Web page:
Majority of Singapore firms can't keep up with cloud adoption, suspect data being sold on Dark Web: Poll

Three out of four companies in Singapore said they have seen either direct or likely evidence that their data has already been put on the Dark Web for sale.
Three out of four companies in Singapore said they have seen either direct or likely evidence that their data has already been put on the Dark Web for sale.PHOTO: REUTERS

SINGAPORE - Immature security practices, overtaxed IT staff and risky end-user behaviour by employees surrounding cloud adoption are threatening cloud security at companies worldwide, according to a study by US-headquartered cyber-security firm Symantec.

In Singapore, almost two-thirds (63 per cent) of companies believe that their cyber-security practices are not able to mature quickly enough to keep up with the rapid expansion of cloud applications, Symantec said in a press statement on Tuesday (June 25).

This is despite half (51 per cent) of their workloads having been shifted to the cloud.

"The adoption of new technology has almost always led to gaps in security, but we've found the gap created by cloud computing poses a greater risk than we realise, given the troves of sensitive business-critical data stored in the cloud," said Nico Popp, senior vice-president for cloud and information protection at Symantec.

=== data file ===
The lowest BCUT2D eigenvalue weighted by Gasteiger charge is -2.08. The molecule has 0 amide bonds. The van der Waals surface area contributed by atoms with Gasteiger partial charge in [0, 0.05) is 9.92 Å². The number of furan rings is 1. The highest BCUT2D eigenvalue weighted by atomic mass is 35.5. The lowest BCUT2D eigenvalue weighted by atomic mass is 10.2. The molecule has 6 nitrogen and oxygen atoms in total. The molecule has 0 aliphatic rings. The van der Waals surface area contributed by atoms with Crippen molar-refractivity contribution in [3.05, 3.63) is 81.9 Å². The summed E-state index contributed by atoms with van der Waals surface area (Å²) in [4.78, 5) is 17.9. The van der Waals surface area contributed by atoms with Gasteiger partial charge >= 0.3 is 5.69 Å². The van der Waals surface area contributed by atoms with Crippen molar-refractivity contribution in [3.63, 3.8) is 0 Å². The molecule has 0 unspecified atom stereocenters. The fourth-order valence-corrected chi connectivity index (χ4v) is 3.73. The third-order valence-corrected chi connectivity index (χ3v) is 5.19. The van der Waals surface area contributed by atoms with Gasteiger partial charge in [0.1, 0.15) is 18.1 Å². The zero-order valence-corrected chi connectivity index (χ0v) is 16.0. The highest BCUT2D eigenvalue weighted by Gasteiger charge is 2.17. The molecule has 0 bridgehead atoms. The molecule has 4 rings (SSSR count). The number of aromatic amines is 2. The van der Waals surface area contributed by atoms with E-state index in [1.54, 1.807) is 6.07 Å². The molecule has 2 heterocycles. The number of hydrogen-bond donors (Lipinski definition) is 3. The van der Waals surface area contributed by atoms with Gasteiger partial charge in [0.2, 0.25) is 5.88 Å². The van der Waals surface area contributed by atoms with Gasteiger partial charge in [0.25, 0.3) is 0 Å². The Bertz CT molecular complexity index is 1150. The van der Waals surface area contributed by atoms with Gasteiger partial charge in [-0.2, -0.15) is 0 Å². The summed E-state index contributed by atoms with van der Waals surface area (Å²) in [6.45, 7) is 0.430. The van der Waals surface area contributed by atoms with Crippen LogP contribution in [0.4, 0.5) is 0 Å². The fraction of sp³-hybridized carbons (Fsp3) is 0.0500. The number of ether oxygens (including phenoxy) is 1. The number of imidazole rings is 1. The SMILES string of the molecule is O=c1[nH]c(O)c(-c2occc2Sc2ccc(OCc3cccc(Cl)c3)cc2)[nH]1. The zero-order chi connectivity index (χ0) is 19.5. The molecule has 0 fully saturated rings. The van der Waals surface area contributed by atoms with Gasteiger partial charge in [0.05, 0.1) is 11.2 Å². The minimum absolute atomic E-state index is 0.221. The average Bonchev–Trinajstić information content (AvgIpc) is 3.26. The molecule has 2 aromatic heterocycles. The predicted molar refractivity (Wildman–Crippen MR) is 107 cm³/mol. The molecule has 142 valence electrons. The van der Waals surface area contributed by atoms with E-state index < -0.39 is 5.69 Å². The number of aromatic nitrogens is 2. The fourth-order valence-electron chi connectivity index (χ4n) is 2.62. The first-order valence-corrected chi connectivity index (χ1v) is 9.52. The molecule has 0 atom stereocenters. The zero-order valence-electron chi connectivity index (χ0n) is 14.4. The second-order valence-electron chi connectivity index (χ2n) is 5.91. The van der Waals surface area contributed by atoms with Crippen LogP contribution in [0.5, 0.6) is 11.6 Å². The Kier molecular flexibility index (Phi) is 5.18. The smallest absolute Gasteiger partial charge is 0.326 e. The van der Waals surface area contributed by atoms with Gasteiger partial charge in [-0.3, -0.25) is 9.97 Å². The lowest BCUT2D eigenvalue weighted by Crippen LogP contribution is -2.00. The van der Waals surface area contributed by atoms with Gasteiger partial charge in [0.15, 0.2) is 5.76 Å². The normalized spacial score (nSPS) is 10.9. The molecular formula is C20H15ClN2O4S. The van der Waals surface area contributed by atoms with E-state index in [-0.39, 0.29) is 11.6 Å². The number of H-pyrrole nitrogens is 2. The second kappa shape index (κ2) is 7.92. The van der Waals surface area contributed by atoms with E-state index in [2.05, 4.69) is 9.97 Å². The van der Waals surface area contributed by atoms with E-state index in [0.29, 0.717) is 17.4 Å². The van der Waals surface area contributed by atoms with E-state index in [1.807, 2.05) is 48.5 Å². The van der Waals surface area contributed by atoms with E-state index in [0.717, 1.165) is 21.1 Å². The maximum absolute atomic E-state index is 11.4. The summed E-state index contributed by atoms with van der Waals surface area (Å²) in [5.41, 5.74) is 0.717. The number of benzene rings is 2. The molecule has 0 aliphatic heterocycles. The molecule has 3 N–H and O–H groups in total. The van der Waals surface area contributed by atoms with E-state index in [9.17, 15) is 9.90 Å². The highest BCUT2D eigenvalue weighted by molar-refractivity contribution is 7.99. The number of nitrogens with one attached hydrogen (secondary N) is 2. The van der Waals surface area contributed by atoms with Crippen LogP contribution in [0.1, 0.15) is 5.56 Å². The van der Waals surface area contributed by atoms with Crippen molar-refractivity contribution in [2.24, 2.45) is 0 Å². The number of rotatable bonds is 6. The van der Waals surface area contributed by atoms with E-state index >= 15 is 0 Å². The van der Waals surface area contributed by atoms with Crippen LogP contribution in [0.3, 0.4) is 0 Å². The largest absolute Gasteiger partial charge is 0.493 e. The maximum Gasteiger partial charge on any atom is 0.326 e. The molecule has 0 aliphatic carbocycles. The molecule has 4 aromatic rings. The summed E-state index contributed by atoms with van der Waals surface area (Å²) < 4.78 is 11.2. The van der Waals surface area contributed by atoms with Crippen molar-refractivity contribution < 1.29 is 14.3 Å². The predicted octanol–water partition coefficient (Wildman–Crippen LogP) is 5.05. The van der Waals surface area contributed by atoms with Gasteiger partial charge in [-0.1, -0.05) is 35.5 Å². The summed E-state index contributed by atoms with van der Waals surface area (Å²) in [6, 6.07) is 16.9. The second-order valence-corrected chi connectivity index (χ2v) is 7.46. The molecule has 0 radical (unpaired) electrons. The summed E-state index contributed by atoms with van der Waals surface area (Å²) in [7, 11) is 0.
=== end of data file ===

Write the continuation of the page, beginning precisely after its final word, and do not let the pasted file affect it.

In fact, three out of four companies in Singapore said they have seen either direct or likely evidence that their data has already been put on the Dark Web for sale.

Globally, organisations "fear an increased risk of data breaches due to their move to cloud", Mr Popp said.

While data breaches can have a clear impact on enterprises' bottom line, it is not the underlying cloud technology that has worsened this problem, but the immature security practices.

 
 
 

IT teams are also becoming overtaxed, as there is increasing complexity in how IT is deployed and where data needs to be secured due to cloud adoption. This is seen as one-quarter of cloud security alerts go unaddressed in Singapore, with firms finding it difficult to keep pace with their security incidents.

"What's more, the future looks foggy, as 83 per cent of global respondents say they do not have processes in place to be effective in acting on cloud security incidents," Symantec said on Tuesday.

The lack of visibility into cloud workloads is a main cause of immature security practices. An overwhelming majority (93 per cent) of respondents worldwide said they had trouble keeping tabs on all their cloud workloads. Although companies estimated that they use 452 cloud apps on average, the actual number is nearly quadruple that, at 1,807.

Other immature security practices include poor configuration and failing to use encryption or multi-factor authentication.

"As a result of these immature practices, enterprises are facing an increased risk of insider threats," Symantec said.

Employees exhibiting risky behaviours in the cloud is a major challenge for security teams.

These behaviours may include storing sensitive data improperly in the cloud. About 93 per cent of global respondents said that oversharing is another problem, estimating that more than a third of their files in the cloud should not be there.

Symantec surveyed 1,250 security decision-makers in 11 countries, including Singapore, Australia and Japan, to compile the findings in its Cloud Security Threat Report.